– (Part 1 – Part 2 – Part 3 – Part 4)
Now that we have discussed how workflows are the heart and soul of OpsMgr and modules are the building blocks of workflows, let’s discuss what runs through all of this plumbing: Data Items.
A data item is defined in a management pack via a DataType definition in the TypeDefinitions section. These DataTypes follow an inheritance model such that all data items eventually derive from System.BaseData. Data types are a little tricky to investigate, as their definition and XML format is tucked away in their implementation, which is always in native or managed code. Outside of that code, however, they are represented as XML document fragments. An example would be:
<DataItem time=”…”” sourceHealthServiceId=”…” type=”System.BaseData” />
In fact, this is all that’s needed for the basic Data Item. It is a single node with three required attributes: the time it was created, the source health service id, and the type of data item it is. The remainder of the schema is defined by the specific DataType and is buried inside the native or managed code that defines it. For instance, if we were so inclined, we could create a DataType called “My.Data.Item”. It could possibly look something like this:
<DataItem time=”…” sourceHealthServiceId=”…” type=”My.Data.Item”>
As you can probably guess, anything between the <DataItem> tags is subject to the specific requirements of the DataType set forth in the .DLL that implements the data type. You can see, then, how a data source or probe starts a workflow off: it retrieves some data externally and wraps it in some type of data item. A property bag is a common one for script monitors. A discovery data item is common for discoveries, naturally. A performance data item is common for scripted performance collectors. The list goes on.
Incidentally, you can probably now see where the XPath expressions come from that we use in monitors, etc.: DataItem/Property[@Name=”Status”] would correspond to something like this:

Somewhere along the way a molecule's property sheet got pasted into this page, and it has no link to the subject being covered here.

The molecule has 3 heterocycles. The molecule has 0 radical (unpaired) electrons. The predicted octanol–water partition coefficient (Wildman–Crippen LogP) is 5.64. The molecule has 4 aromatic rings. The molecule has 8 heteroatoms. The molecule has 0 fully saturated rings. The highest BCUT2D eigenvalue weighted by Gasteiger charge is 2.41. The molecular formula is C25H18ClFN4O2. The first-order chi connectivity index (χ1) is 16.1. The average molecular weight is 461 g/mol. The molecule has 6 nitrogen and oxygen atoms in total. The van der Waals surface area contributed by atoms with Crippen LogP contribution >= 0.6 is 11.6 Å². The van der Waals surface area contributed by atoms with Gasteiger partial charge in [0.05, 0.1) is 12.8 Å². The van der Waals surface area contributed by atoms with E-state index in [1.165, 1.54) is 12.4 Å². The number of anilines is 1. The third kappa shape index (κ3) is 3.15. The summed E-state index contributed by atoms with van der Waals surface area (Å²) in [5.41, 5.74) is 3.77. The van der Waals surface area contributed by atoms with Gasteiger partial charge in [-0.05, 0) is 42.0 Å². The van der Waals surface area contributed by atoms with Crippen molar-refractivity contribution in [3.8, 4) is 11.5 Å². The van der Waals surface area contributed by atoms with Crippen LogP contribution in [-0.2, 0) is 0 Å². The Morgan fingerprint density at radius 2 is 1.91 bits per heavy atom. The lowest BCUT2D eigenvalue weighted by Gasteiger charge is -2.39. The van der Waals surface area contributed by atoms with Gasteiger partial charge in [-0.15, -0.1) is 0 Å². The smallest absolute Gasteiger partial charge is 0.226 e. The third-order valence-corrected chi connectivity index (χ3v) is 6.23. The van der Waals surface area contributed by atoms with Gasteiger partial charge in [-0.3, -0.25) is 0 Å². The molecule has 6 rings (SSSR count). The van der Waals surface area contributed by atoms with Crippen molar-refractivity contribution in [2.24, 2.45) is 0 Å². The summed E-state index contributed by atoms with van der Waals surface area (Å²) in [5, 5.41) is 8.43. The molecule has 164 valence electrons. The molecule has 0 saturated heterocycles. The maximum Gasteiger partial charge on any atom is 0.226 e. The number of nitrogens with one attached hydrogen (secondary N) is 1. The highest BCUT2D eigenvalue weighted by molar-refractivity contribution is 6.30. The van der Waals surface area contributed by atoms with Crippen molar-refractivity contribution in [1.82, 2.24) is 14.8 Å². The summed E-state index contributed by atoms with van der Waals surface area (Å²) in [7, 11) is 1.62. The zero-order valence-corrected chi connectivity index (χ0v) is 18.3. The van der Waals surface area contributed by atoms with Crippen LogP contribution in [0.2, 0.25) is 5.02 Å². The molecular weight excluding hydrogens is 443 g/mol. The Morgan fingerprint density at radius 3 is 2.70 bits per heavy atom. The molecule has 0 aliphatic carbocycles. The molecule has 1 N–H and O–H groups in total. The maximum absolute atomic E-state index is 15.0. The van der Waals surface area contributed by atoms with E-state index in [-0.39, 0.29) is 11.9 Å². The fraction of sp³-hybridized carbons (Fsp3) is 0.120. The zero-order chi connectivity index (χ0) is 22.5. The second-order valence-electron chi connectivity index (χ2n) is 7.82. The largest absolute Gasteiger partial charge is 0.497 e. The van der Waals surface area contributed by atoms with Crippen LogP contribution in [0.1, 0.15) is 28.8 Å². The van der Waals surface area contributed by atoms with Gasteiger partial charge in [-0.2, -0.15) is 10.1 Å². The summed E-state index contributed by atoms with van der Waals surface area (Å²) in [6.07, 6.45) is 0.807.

<DataItem time=”…” sourceHealthServiceId=”…” type=”System.PropertyBagData”>
…and would resolve to “SomeStatus.” Since these XPath expressions are used so often in monitoring, alerting, scripting, and just about everywhere else, knowledge of the XML representation of a DataItem of any given DataType is extremely helpful.
At this point, we can also return to our discussion of module types and give another clue as to the differentiation between them:
- Data Source modules have only an output type. They do not have an input.
- Probe Action modules have a single input and a single output. They could just simply be written to manipulate the input to produce the output, but they were intended to access an external resource, based on the input, that will lead to what becomes the output. There are also special types of Probe Action modules known as TriggerOnly types that do not have an input data item.
- Condition Detection modules have multiple inputs and a single output. The inputs are specified as a sequence of InputTypes, but often there is only one in the sequence.
- Write Action modules always have an input but only optionally have an output. The output is usually the result of the write action, not a continuation of the workflow.
- Data Items are the units of work that are processed by modules as part of a workflow.
- They are defined as DataTypes in the TypeDefinitions section of a management pack.
- They follow an inheritance model, deriving eventually from System.BaseData.
- They are implemented in native or managed code, where their format and XML representation are defined.
Understanding the different types of data items involved in a workflow and their respective XML representation is the definitive prerequisite to understanding how to piece modules together to construct workflows for your own management pack.
This essentially brings us to the central point of this series: the Workflow Tracer module that I will present in the last post in this series part 4.